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Elementary students report higher engagement, more pride in schoolwork than older peers

Education Dive – Linda Jacobson

“Most students report feeling engaged in school and taking pride in their work — but engagement drops as students get older, and less than half of middle and high school students feel like what they are learning in school is relevant to their lives outside of school, according to YouthTruth Student Survey results released Thursday.”(more)

The Great Gingerbread House Project

Edutopia – Jeannie Curtis

“The weeks leading up to winter break can be a challenging time to keep kids motivated at school. It can feel like you lose precious teaching time because they’re distracted and anxious for the holidays to begin. A weeklong hands-on, cumulative math project may be just what you need to keep them engaged and thinking right up to the break. One project I love to do with fourth graders is the Great Gingerbread House Project, a mix of review and new content. It keeps kids’ minds active until the last day of the school term. The balance of old and new math works because the project is so hands on that students can see connections between previous understanding and new challenges.”(more)

More Talking in Math Class, Please

Edutopia – Jeannie Curtis

“Walk into a classroom in the middle of a math talk and you’ll see the students gathered in a circle, taking turns showing each other math strategies and questioning each other about the accuracy and efficiency of their solutions. The students are sharing thoughts about a single high-quality math problem they worked on solving earlier in the period without teacher guidance. They are processing the math in a different way than when they worked with paper and pencils, manipulatives, and drawings.”(more)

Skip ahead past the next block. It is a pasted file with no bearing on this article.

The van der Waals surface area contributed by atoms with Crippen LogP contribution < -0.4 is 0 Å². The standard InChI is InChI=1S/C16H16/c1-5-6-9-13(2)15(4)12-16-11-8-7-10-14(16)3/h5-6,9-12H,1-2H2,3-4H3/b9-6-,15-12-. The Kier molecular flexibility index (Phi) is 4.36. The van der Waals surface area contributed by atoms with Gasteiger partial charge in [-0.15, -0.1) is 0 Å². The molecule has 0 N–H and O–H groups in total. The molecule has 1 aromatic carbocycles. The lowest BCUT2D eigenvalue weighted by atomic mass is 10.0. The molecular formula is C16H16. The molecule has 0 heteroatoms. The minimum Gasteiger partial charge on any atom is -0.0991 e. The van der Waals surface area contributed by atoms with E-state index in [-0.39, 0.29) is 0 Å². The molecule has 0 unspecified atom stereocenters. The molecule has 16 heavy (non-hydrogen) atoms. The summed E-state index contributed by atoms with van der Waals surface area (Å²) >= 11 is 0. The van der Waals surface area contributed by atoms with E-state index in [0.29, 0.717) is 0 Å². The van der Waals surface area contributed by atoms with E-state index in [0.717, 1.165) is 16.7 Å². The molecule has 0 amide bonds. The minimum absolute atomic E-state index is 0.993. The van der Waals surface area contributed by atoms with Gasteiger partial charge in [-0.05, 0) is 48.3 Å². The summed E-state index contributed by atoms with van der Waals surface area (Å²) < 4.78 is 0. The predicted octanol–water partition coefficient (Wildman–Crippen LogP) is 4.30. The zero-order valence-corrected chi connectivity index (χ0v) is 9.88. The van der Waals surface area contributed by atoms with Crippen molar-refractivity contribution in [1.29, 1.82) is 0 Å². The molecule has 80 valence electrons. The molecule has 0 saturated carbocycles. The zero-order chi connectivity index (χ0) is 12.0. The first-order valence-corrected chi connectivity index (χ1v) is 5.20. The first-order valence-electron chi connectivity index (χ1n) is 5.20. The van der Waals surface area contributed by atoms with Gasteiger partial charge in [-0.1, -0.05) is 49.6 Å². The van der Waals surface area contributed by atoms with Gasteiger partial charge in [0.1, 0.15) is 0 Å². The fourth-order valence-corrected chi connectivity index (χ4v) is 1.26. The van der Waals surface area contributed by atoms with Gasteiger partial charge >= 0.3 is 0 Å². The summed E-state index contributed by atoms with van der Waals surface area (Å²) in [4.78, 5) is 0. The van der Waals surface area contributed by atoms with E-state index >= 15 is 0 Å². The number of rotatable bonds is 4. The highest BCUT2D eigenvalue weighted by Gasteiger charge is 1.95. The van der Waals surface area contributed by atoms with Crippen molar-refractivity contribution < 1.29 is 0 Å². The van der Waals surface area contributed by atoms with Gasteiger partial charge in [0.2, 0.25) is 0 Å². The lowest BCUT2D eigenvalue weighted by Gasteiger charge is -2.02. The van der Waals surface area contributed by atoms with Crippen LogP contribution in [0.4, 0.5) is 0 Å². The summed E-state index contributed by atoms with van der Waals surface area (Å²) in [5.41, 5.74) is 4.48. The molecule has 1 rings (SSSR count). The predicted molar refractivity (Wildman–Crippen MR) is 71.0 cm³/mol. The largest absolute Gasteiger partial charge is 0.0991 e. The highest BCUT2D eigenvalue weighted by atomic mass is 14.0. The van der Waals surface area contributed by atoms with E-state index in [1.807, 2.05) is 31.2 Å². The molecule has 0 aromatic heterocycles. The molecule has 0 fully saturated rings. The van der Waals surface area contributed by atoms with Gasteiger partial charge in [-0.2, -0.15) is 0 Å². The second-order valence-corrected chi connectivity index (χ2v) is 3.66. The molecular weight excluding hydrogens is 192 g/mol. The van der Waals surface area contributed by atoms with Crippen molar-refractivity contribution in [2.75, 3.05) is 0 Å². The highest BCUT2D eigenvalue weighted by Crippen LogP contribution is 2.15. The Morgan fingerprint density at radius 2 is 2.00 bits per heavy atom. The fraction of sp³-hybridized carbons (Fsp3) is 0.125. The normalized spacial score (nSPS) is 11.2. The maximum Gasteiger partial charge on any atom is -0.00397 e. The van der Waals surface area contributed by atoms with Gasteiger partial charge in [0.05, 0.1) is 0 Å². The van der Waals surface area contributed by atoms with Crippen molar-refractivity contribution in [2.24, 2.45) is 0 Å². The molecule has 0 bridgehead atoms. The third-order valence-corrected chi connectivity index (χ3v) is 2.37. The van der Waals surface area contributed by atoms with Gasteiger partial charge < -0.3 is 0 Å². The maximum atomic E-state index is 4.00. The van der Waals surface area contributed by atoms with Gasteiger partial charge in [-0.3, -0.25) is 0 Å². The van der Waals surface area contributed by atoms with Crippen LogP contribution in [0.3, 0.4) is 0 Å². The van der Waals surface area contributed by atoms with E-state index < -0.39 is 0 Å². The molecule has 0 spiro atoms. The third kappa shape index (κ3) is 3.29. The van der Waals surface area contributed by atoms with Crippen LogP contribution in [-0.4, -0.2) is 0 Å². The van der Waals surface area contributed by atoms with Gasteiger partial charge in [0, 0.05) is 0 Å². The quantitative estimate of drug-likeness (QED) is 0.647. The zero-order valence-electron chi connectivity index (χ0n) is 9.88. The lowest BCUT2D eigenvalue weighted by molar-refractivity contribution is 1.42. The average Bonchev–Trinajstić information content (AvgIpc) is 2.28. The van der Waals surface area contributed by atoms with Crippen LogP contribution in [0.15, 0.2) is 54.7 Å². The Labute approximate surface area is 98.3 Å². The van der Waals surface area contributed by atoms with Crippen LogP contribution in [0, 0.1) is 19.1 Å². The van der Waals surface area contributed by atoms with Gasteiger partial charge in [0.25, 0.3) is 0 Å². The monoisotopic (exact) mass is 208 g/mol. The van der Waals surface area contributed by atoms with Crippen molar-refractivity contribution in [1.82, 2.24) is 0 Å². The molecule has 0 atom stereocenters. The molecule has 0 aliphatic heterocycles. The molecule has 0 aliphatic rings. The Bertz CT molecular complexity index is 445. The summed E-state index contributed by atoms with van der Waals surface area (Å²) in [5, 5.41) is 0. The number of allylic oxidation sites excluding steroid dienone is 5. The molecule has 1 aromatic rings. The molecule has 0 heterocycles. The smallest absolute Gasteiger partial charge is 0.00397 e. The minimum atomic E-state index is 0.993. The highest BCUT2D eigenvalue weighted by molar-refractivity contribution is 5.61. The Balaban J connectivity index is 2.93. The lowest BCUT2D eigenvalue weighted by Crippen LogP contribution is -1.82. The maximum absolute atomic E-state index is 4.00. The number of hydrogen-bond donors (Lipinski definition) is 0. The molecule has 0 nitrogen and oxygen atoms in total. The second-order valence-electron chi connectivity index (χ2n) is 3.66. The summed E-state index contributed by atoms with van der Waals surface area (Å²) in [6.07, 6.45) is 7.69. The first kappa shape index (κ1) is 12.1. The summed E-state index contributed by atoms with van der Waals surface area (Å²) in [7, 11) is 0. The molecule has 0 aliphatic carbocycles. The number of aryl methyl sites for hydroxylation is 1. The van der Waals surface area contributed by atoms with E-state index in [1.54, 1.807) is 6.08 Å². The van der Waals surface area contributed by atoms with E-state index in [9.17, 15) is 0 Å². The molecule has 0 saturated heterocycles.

Easing the Shift From Elementary to Middle School

Edutopia – Heather Wolpert-Gawron

“The biggest shift in K–12 education is the transition from elementary school to middle school. So much is different: campus size, the numbers of students in each class, the accessibility of teachers, how lessons are implemented, student expectations, and the interaction with families. As a teacher, you want parents invested, but some families need guidance in stepping back a bit. Nevertheless, you know that some students falter or fail when the scaffold of parent or elementary teacher falls away.”(more)

The Math Problem: Back to basics

The Hamilton Spectator – Joanna Frketich

“There are no signs of stopping the decade of decline in elementary school math scores. Despite years of alarm, the number of Ontario students in Grades 3 and 6 meeting the provincial standard continues to tumble — 10 percentage points and counting in the last four years alone at Hamilton public schools. “There are many reasons,” said Mary Reid, assistant professor specializing in math at the Ontario Institute for Studies in Education at the University of Toronto. “We can’t pinpoint one area.” Most agree the problem isn’t the kids.”(more)

Reading with children starting in infancy gives lasting literacy boost

Science Daily – Staff Writer

“New research at the 2017 Pediatric Academic Societies Meeting shows that reading books with a child beginning in early infancy can boost vocabulary and reading skills four years later, before the start of elementary school. The abstract, “Early Reading Matters: Long-term Impacts of Shared Bookreading with Infants and Toddlers on Language and Literacy Outcomes,” will be presented on Monday, May 8, at the Moscone West Convention Center in San Francisco.”(more)